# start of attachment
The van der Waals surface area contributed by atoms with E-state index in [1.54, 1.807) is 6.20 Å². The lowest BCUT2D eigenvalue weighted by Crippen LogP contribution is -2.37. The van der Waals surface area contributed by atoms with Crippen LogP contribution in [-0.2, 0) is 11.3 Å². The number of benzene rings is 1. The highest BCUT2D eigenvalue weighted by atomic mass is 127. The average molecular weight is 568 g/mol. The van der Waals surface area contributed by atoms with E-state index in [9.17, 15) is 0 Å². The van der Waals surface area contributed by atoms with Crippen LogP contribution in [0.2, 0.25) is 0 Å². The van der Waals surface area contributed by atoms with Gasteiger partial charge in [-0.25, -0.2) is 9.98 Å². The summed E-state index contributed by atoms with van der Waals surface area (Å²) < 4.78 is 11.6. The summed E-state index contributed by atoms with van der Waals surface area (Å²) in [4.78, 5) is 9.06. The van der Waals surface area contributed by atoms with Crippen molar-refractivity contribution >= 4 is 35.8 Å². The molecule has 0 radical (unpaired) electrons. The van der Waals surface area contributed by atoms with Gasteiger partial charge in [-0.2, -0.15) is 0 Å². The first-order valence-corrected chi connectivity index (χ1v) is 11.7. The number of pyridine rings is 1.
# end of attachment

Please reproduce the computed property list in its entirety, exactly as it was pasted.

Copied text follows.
The van der Waals surface area contributed by atoms with E-state index in [1.54, 1.807) is 6.20 Å². The lowest BCUT2D eigenvalue weighted by Crippen LogP contribution is -2.37. The van der Waals surface area contributed by atoms with Crippen LogP contribution in [-0.2, 0) is 11.3 Å². The number of benzene rings is 1. The highest BCUT2D eigenvalue weighted by atomic mass is 127. The average molecular weight is 568 g/mol. The van der Waals surface area contributed by atoms with E-state index in [9.17, 15) is 0 Å². The van der Waals surface area contributed by atoms with Crippen LogP contribution in [0.2, 0.25) is 0 Å². The van der Waals surface area contributed by atoms with Gasteiger partial charge in [-0.25, -0.2) is 9.98 Å². The summed E-state index contributed by atoms with van der Waals surface area (Å²) < 4.78 is 11.6. The summed E-state index contributed by atoms with van der Waals surface area (Å²) in [4.78, 5) is 9.06. The van der Waals surface area contributed by atoms with Crippen molar-refractivity contribution >= 4 is 35.8 Å². The molecule has 0 radical (unpaired) electrons. The van der Waals surface area contributed by atoms with Gasteiger partial charge in [-0.2, -0.15) is 0 Å². The first-order valence-corrected chi connectivity index (χ1v) is 11.7. The number of pyridine rings is 1.